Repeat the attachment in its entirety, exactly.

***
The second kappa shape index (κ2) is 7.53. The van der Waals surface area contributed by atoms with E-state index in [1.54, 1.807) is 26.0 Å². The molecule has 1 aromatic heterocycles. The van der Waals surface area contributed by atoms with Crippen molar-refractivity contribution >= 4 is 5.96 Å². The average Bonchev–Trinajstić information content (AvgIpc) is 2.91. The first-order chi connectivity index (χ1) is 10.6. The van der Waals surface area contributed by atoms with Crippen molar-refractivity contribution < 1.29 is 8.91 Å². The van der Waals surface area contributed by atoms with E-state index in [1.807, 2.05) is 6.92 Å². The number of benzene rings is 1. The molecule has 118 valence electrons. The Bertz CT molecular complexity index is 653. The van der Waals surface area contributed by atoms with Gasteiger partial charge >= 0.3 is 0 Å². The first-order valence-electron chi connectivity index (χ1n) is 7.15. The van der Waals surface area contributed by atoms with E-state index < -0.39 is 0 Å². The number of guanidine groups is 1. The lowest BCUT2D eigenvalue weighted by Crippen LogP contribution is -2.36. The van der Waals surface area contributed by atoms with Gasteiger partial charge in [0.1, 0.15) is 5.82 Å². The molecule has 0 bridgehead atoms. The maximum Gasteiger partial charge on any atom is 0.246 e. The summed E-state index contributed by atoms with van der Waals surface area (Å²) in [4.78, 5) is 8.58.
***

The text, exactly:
The second kappa shape index (κ2) is 7.53. The van der Waals surface area contributed by atoms with E-state index in [1.54, 1.807) is 26.0 Å². The molecule has 1 aromatic heterocycles. The van der Waals surface area contributed by atoms with Crippen molar-refractivity contribution >= 4 is 5.96 Å². The average Bonchev–Trinajstić information content (AvgIpc) is 2.91. The first-order chi connectivity index (χ1) is 10.6. The van der Waals surface area contributed by atoms with Crippen molar-refractivity contribution < 1.29 is 8.91 Å². The van der Waals surface area contributed by atoms with E-state index in [1.807, 2.05) is 6.92 Å². The number of benzene rings is 1. The molecule has 118 valence electrons. The Bertz CT molecular complexity index is 653. The van der Waals surface area contributed by atoms with Gasteiger partial charge >= 0.3 is 0 Å². The first-order valence-electron chi connectivity index (χ1n) is 7.15. The van der Waals surface area contributed by atoms with E-state index < -0.39 is 0 Å². The number of guanidine groups is 1. The lowest BCUT2D eigenvalue weighted by Crippen LogP contribution is -2.36. The van der Waals surface area contributed by atoms with Gasteiger partial charge in [0.1, 0.15) is 5.82 Å². The molecule has 0 bridgehead atoms. The maximum Gasteiger partial charge on any atom is 0.246 e. The summed E-state index contributed by atoms with van der Waals surface area (Å²) in [4.78, 5) is 8.58.